Good music never gets old. Good musicians don’t either. And my music-obsessed heart will always beat just a little faster for a band with a good horn section. 

So, when I got the opportunity to see Lighthouse on Saturday night at the Elora Legion, I was good to go.

The Carpenter was going for the beer. He insisted he didn’t know Lighthouse, and also insisted that it would be best if I stopped singing Sunny Days as proof that he did, because my singing was doing nothing to support his willingness to attend the show. 

But if it’s one thing the Carpenter appreciates, it’s live music. Also, his Riverfest Elora pals. So, I stopped singing (out loud, anyway) and off we went. 

Am I ever glad we did. He was too. Talk about a flashback in time. A musical trip down memory lane. 

Admittedly, I was a child in the heyday of Lighthouse’s fame, but their music reminds me of how fortunate I was to be a child of the 1970s, of how innocent and simple childhood was back then, and how important music has been as the soundtrack to my life. 

I knew so many Lighthouse songs, and not just the tunes, but the lyrics. Pretty Lady, and One Fine Morning, transported me back to hot summer sun in the backyard of my childhood home. 

The smell of coconut tanning oil (because why use SPF when you could literally fry your skin to a tan?), the chlorine of the pool, the fresh cut grass all enjoyed under the radiant heat of a cloudless July sky.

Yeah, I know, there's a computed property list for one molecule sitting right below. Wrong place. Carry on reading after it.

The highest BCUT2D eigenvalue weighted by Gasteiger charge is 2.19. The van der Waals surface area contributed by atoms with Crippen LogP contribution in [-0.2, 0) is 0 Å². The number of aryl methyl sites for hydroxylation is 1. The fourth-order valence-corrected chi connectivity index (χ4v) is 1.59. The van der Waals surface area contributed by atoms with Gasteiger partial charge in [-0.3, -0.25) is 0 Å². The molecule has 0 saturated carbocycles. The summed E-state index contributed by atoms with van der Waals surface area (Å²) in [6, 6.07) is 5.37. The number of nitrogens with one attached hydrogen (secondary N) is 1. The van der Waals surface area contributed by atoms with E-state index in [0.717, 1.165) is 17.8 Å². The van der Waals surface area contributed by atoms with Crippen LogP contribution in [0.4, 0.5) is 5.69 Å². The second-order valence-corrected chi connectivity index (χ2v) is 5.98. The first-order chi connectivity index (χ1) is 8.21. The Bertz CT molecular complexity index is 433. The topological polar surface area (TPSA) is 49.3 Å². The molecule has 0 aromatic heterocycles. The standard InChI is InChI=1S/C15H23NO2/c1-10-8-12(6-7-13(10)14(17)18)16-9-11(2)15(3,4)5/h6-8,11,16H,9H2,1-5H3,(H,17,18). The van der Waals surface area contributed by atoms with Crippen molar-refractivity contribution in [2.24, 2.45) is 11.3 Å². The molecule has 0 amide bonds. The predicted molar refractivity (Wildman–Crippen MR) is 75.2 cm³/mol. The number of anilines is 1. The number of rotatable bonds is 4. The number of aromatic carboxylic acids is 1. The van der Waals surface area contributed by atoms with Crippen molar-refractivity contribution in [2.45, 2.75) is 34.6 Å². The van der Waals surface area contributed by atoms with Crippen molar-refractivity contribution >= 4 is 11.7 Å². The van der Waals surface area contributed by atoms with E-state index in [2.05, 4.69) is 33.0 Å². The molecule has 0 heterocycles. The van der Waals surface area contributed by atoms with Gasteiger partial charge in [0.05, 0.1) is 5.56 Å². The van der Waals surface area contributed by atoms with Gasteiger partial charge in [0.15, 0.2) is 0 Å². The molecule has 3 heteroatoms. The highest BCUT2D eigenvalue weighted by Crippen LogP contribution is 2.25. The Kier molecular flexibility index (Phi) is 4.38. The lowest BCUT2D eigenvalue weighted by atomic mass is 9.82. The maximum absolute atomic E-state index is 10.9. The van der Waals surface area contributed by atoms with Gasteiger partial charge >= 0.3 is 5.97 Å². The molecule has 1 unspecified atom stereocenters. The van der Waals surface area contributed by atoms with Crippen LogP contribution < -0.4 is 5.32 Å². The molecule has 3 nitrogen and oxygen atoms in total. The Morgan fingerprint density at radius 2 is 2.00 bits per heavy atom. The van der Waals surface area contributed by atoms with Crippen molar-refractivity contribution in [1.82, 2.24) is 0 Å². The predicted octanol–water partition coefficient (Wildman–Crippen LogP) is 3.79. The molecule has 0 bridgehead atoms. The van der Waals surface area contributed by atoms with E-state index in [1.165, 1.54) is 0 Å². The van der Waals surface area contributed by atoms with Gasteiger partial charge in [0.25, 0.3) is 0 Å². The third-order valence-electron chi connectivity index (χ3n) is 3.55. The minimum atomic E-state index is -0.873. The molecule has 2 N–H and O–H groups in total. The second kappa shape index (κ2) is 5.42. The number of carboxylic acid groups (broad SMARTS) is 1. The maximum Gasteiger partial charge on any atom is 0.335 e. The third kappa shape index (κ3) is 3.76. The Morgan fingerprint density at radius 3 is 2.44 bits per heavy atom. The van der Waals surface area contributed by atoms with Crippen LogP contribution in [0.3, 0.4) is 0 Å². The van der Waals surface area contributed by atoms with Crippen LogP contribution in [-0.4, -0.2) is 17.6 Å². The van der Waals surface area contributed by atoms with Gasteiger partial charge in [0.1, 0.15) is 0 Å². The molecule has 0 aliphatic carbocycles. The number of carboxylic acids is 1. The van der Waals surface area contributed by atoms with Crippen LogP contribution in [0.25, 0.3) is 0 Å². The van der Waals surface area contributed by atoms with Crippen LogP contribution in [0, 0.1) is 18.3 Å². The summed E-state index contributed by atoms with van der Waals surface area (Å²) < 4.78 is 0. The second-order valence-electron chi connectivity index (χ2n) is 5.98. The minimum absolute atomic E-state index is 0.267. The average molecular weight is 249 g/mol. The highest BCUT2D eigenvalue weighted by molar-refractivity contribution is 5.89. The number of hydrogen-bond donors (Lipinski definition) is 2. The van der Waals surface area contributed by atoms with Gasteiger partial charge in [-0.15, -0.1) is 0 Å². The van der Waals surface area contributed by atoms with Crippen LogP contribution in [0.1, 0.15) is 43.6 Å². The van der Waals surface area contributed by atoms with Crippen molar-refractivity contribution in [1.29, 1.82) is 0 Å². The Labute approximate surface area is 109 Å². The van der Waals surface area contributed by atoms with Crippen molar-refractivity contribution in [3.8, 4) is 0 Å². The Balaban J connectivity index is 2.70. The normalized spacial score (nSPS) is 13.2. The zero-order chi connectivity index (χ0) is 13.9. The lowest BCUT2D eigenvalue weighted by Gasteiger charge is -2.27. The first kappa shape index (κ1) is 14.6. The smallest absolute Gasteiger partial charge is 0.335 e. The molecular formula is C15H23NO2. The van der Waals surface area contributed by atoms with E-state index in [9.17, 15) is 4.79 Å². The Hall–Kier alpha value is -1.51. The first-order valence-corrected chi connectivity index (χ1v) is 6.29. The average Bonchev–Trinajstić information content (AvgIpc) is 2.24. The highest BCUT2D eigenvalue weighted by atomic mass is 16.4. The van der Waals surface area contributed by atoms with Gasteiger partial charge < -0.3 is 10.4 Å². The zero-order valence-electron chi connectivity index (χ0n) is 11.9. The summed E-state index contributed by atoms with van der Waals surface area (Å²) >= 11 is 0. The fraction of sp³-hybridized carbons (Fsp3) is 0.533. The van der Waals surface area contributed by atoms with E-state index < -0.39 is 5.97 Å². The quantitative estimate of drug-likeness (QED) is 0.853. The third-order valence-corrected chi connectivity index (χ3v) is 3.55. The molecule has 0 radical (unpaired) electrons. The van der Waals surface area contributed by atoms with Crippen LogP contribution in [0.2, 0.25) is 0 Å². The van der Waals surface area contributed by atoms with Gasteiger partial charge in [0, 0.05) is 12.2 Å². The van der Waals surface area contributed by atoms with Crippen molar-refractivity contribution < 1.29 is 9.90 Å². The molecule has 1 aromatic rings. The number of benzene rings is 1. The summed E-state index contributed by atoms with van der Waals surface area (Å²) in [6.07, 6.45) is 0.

The persistent hum of cicadas vibrated through the neighbourhood, seemingly to get louder with the heat of the afternoon. 

The static over the AM airwaves of the battery-powered transistor radio crackled and popped as we turned the large dial, watching the orange bar slide back and forth across the numbered line until it eventually hovered over 1050 CHUM, and voila, the top 40 sounds of a Toronto summer played on. 

When Lighthouse played Remember the Times, I remembered, alright. 

My beach towel stretched out on the weaved fabric lounger, I was lazily daydreaming about my upcoming nuptials to Shawn Cassidy (What? Did you see the Hardy Boys? Da-do-run-run me all the way to Shawn, baby). 

I didn’t have a care in the world beyond whether my water-wings would hold their air and if the 20-minute rule of no swimming after lunch had passed, so I could turn into the floating mermaid I was destined to be. 

Life was simple. I had no clue how fortunate I was. 

When the band played Sunny Days, you know I sang along, hand over heart, happy present for it all. 

I couldn’t take my eyes off that band and all the moving parts it takes to bring their classic songs together. Musicianship like that is ageless. Music is timeless. 

Lighthouse has endured more incarnations and revolving musicians than most bands could survive. Yet they did. Their music endured because we needed it too. Because it’s great. Because it’s our collective memory of simpler times, for those who remember.

Clearly, I need a horn section every morning when I wake up. 

WriteOut of Her Mind